Legacy manufacturers should be very afraid.
Tesla won a massive victory in Germany last week as its new Gigafactory in Berlin was granted the go-ahead to start mass production.
Various hiccups held up Tesla's first Gigafactory in Europe since construction started in 2019. First, Tesla forgot to pay its water bill, and then locals started expressing environmental concerns about the new factory, built on the outskirts of Berlin in the municipality of Grunheide.
Tesla initially thought its troubles were over in October 2021, even going as far as throwing a big party to celebrate the start of production. Unfortunately, the environmentalists were not done, and it delayed production once again.
Then on March 4, 2022, Tesla finally received the go-ahead to start mass production of the Model Y. To date, Tesla was permitted to build only 2,000 units using temporary permits.
Tesla's woes are not over yet. Environmental NGOs are rumored to be angry about the ruling and will likely still want to duke it out in German courts.
The Germans are not making it easy for Tesla, however. The final permit is 537 pages long, and it includes thousands of pages of appendices. No matter, for now, Tesla can go head-to-head with the Germans on their turf.
The American brand was the catalyst that forced the rest of the world to go electric, and it's still the number one choice amongst consumers. The Model 3 was the best-selling EV in Germany last year, even though there's no shortage of EVs on sale over there.
You'd think the Germans would support Volkswagen and its new range of products that include the ID.3 and ID.4, but no. Patriotism will only get you so far when another brand sells a seemingly superior product.
German brands should be concerned for two reasons. First, the Berlin Gigafactory can build 500,000 cars per year. The only thing currently standing in Tesla's way is finding enough workers to make these cars. Like the Texan Gigafactory, the European factory will create loads of jobs.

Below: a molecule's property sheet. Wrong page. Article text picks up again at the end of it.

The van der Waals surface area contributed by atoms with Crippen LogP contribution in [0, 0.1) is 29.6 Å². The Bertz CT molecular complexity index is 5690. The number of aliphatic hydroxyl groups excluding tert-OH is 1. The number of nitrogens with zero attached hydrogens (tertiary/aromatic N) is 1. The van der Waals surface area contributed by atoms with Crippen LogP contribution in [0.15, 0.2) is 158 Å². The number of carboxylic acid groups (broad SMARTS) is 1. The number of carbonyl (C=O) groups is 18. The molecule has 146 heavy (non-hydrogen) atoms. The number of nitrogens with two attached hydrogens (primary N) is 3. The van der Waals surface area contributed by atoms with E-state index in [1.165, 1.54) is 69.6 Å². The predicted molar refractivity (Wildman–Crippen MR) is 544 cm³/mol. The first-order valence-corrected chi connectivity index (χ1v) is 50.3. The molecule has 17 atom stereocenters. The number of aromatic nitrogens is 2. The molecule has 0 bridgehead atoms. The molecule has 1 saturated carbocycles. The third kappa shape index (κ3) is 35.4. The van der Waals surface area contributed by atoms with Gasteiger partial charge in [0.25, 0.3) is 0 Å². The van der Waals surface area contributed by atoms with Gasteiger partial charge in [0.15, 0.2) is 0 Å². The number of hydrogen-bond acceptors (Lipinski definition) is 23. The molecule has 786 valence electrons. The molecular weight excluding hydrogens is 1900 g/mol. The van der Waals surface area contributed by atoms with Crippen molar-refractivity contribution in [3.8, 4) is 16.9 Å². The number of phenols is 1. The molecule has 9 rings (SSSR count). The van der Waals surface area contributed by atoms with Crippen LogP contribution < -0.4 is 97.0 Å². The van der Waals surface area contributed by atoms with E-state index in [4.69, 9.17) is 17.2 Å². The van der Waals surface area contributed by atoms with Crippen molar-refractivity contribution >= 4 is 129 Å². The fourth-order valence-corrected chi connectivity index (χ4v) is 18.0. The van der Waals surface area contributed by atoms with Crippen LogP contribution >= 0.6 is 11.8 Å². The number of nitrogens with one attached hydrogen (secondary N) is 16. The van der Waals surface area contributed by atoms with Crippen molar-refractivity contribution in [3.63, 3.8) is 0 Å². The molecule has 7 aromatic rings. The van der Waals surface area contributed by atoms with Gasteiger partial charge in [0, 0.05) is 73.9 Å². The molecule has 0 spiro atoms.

The second reason German manufacturers should be concerned is Tesla's new manufacturing techniques. Tesla developed new manufacturing processes, which will likely lead to a cost-drop. If Tesla can transfer these savings over to the customer, it will be a huge win.
Tesla's second factory outside US borders also opens up a brand-new supply chain. The factory in China is already churning out Model Ys rapidly, and it can now supply the East only.
The Berlin factory can easily supply Europe and Australia, while the Texas factory will supply America.
"I expect Tesla to be as big as BMW in Germany in two or three years and to overtake Mercedes by 2025," said Ferdinand Dudenhoffer, a professor at the Center for Automotive Research in Duisburg.
Although German manufacturers have welcomed the competition, they must be feeling tense behind hidden doors. Legacy manufacturers are currently investing billions just playing catch up.
The German government appears to be happy with the new factory, contributing heavily to the economy. "The settlement of Tesla is the first major project in Germany that combines climate neutrality with the creation of additional industrial jobs. The Tesla settlement shows once again how attractive Brandenburg is as a business location," said Minister-President of Brandenburg, Dietmar Woidke.
"The Tesla factory in Grunheide means that Brandenburg as a business location is perceived much more globally. A whole new value chain for electromobility is developing in the state - and is making Brandenburg a pioneering state. I am firmly convinced that the Tesla project will be formative for our state and will have a pull effect for years to come," said German economics Minister, Jorg Steinbach.